“This position change, things should alleviate some — I don't want to say pressure — but just whatever anxiousness he might have had,” said manager Dave Roberts to reporters about Lux.

The Dodgers' Gavin Lux, Mookie Betts and J.D. Martinez run during a spring training workout in Phoenix

Just wondering … what about the increased pressure on Betts?

“[Lux] is just such a threat offensively,” said Roberts. “So for us as an organization to do anything we can to find a way to get him in the lineup I think is a smart thing to do."

Of course. You would never want Mookie Betts to keep Gavin Lux out of the lineup. Heaven forbid.

Soon after the switch was announced Friday, Betts began his conversation with reporters on an optimistic note.

“We’re all on the same page here,” he said. “We don’t care what happens. We just want to win. We don’t care how we really get there … you can put me wherever. As long as I’m on the diamond, I’m going to do the best I can do and we’ll see what happens after that.”

But then it got sort of dark, with Betts basically acknowledging being the recipient of a steaming mess.

“It’s the task put in front of me and nobody cares,” he said. “Nobody cares what I gotta go through. I don’t care what I gotta go through. On whatever day we are in Korea, I’ll be ready to go.”

Read more: Plaschke: Be like Tommy? Dave Roberts faces must-win season to ensure Dodgers legacy

When asked about the biggest challenge of playing shortstop, he said, “Everything. Everything is tough about playing shortstop but somebody’s got to do it.”

When asked if last year’s 16 games there helped, he said, “No … there wasn’t like a feel there. Now … there’s just a different feel, a different routine.”

When asked if playing shortstop was more demanding than his other positions, he said, “Never done it so I don’t know. We’re about to find out together.”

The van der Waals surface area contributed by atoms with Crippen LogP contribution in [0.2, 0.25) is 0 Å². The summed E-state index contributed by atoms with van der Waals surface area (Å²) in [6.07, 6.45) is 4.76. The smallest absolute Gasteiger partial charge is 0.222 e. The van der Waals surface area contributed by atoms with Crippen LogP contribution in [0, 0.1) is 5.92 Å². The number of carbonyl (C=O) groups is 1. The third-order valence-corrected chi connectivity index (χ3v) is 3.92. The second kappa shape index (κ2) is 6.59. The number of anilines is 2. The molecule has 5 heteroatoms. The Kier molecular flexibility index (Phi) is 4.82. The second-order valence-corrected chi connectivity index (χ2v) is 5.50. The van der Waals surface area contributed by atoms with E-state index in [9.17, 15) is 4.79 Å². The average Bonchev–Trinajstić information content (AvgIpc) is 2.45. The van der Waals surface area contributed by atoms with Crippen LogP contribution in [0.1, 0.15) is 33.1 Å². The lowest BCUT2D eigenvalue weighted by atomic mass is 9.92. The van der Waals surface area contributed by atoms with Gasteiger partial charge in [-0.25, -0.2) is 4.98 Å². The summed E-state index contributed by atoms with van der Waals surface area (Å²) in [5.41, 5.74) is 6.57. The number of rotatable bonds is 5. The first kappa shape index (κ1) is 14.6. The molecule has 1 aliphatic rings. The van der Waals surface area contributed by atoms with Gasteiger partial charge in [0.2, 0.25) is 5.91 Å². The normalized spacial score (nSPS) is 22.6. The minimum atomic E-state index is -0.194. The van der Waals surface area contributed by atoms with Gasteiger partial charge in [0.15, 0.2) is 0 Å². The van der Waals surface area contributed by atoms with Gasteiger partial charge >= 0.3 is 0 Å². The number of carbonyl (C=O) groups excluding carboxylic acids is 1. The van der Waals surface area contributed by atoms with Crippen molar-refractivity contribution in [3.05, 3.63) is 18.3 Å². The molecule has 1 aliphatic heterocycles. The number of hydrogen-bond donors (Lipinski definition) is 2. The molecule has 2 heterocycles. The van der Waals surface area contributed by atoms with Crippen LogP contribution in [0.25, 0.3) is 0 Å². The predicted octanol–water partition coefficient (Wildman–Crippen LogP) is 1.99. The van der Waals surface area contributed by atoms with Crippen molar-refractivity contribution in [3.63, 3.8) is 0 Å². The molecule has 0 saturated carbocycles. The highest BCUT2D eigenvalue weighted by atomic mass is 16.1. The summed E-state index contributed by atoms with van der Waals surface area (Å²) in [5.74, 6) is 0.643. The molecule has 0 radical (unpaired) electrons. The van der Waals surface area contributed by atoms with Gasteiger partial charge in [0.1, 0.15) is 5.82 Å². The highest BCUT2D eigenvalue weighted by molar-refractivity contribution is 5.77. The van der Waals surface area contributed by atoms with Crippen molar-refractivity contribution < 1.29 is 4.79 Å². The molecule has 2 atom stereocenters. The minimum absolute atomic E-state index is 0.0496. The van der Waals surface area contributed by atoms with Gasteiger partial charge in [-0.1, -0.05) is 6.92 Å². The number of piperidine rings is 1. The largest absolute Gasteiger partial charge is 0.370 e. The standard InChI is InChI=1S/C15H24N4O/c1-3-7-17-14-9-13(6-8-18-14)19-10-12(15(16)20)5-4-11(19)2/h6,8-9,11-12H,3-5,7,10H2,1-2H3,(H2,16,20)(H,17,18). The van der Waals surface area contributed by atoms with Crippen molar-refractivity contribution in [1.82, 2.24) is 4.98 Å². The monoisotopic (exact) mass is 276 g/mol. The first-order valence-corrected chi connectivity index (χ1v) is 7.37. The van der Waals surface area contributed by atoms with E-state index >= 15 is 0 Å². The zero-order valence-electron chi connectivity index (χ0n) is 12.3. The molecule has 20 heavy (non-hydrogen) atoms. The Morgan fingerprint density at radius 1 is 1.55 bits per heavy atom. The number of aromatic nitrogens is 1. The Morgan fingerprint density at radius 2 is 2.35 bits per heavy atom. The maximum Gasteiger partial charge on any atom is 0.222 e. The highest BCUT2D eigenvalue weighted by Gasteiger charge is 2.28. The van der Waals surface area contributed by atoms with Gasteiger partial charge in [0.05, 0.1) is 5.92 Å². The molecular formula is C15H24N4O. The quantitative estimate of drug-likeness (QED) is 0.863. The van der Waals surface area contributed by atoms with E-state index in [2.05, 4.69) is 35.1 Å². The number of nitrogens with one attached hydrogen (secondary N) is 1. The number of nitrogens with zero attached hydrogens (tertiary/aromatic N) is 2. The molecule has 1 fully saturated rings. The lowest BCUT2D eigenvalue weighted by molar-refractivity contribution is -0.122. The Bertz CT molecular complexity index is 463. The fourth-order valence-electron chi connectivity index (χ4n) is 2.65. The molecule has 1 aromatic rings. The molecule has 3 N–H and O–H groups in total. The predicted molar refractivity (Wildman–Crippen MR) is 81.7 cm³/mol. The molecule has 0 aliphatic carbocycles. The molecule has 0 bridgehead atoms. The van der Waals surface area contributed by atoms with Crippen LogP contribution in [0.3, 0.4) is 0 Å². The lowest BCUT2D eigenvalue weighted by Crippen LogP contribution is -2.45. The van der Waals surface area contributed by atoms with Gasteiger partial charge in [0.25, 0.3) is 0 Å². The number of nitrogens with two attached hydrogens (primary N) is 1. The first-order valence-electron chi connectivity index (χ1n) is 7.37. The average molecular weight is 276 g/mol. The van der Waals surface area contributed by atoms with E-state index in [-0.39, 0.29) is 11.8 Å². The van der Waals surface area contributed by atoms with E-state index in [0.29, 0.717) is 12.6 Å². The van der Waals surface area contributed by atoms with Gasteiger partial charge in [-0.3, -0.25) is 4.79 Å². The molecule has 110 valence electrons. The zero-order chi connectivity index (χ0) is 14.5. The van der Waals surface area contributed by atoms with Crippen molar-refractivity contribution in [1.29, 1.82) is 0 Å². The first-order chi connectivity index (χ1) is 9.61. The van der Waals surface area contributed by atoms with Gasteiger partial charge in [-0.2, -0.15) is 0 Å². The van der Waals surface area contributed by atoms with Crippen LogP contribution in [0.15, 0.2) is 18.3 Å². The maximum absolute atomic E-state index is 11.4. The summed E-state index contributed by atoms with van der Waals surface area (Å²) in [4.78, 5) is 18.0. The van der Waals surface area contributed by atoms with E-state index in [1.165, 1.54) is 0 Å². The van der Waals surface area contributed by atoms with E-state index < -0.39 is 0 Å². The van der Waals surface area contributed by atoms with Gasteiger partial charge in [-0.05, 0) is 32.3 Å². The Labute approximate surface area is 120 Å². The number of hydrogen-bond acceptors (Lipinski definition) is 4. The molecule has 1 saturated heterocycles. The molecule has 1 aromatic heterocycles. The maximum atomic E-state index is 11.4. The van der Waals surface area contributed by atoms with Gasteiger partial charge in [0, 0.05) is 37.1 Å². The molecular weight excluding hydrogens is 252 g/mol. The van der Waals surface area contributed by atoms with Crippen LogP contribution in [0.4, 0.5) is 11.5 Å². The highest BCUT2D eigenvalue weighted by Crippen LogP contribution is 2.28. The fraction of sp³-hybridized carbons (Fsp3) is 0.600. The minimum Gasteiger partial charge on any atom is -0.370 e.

Does anybody else hear a guy who is biting his tongue while taking one for the team?

Sounds promising. Can’t wait.

The Dodgers' Mookie Betts high-fives teammates and celebrates after scoring.

And remember, all this new heat is being placed on a guy who was already entering the season under the glare of last fall’s 0-for-11 postseason amid questions about his leadership. You think the Dodgers would want to begin his redemption season by keeping Betts’ distractions to a minimum? Just saying.

This move, of course, is soaked in the maddening motif of the current Dodger culture.

Most players, with a few exceptions, are simply cogs in a giant blue machine. They can be shuffled and rearranged and reworked into any combination that makes analytical sense.

Relievers fill no roles and every role. Starters can be in the rotation one day and in Oklahoma City by nightfall. Infielders are outfielders. Everybody is everything.

Read more: Plaschke: What can Dodgers do differently? Andrew Friedman has plenty of remorse but no decent answer

This philosophy, while wildly successful in building a deep organization filled with versatile talent that literally covers every base in building 100-win regular seasons, sometimes runs amok.

This move is the literal definition of amok.

By messing with Mookie, they are messing with the wrong guy, at the wrong position, at the wrong time.

If this doesn’t work, who knows what’s next?

Shohei Ohtani, keep that glove handy.

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This story originally appeared in Los Angeles Times.